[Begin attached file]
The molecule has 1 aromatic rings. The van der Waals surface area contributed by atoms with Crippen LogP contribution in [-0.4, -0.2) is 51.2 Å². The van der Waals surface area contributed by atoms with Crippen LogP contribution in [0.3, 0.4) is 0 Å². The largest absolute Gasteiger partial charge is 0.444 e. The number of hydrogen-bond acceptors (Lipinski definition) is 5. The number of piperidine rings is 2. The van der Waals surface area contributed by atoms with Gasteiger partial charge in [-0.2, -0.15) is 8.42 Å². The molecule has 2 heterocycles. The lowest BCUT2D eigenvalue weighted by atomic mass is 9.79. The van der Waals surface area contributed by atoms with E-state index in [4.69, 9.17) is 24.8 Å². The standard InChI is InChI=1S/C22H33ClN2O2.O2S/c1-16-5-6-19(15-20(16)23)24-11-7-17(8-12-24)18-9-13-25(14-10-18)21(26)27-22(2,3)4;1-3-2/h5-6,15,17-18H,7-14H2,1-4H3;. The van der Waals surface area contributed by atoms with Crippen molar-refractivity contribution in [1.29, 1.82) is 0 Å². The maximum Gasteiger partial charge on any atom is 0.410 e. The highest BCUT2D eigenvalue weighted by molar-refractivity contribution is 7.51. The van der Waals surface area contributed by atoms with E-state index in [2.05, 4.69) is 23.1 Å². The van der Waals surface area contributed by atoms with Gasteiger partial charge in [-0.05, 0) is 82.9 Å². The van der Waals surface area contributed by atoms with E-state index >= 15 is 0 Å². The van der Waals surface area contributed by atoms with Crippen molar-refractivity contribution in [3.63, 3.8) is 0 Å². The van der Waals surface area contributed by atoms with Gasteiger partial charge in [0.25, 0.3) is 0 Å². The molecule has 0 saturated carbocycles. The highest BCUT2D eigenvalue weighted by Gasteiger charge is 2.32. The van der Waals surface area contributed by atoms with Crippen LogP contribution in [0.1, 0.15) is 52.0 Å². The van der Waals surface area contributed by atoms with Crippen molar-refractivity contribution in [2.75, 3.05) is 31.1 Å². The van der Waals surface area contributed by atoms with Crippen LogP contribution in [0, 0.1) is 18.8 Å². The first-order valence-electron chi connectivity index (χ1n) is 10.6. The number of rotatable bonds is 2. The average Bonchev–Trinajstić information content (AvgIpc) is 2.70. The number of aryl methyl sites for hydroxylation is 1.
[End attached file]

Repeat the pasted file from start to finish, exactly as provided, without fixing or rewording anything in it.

The molecule has 1 aromatic rings. The van der Waals surface area contributed by atoms with Crippen LogP contribution in [-0.4, -0.2) is 51.2 Å². The van der Waals surface area contributed by atoms with Crippen LogP contribution in [0.3, 0.4) is 0 Å². The largest absolute Gasteiger partial charge is 0.444 e. The number of hydrogen-bond acceptors (Lipinski definition) is 5. The number of piperidine rings is 2. The van der Waals surface area contributed by atoms with Gasteiger partial charge in [-0.2, -0.15) is 8.42 Å². The molecule has 2 heterocycles. The lowest BCUT2D eigenvalue weighted by atomic mass is 9.79. The van der Waals surface area contributed by atoms with E-state index in [4.69, 9.17) is 24.8 Å². The standard InChI is InChI=1S/C22H33ClN2O2.O2S/c1-16-5-6-19(15-20(16)23)24-11-7-17(8-12-24)18-9-13-25(14-10-18)21(26)27-22(2,3)4;1-3-2/h5-6,15,17-18H,7-14H2,1-4H3;. The van der Waals surface area contributed by atoms with Crippen molar-refractivity contribution in [1.29, 1.82) is 0 Å². The maximum Gasteiger partial charge on any atom is 0.410 e. The highest BCUT2D eigenvalue weighted by molar-refractivity contribution is 7.51. The van der Waals surface area contributed by atoms with E-state index in [2.05, 4.69) is 23.1 Å². The van der Waals surface area contributed by atoms with Gasteiger partial charge in [-0.05, 0) is 82.9 Å². The van der Waals surface area contributed by atoms with E-state index >= 15 is 0 Å². The van der Waals surface area contributed by atoms with Crippen molar-refractivity contribution in [3.63, 3.8) is 0 Å². The van der Waals surface area contributed by atoms with Gasteiger partial charge in [0.25, 0.3) is 0 Å². The molecule has 0 saturated carbocycles. The highest BCUT2D eigenvalue weighted by Gasteiger charge is 2.32. The van der Waals surface area contributed by atoms with Crippen LogP contribution in [0.1, 0.15) is 52.0 Å². The van der Waals surface area contributed by atoms with Crippen molar-refractivity contribution in [2.75, 3.05) is 31.1 Å². The van der Waals surface area contributed by atoms with Crippen LogP contribution in [0, 0.1) is 18.8 Å². The first-order valence-electron chi connectivity index (χ1n) is 10.6. The number of rotatable bonds is 2. The average Bonchev–Trinajstić information content (AvgIpc) is 2.70. The number of aryl methyl sites for hydroxylation is 1.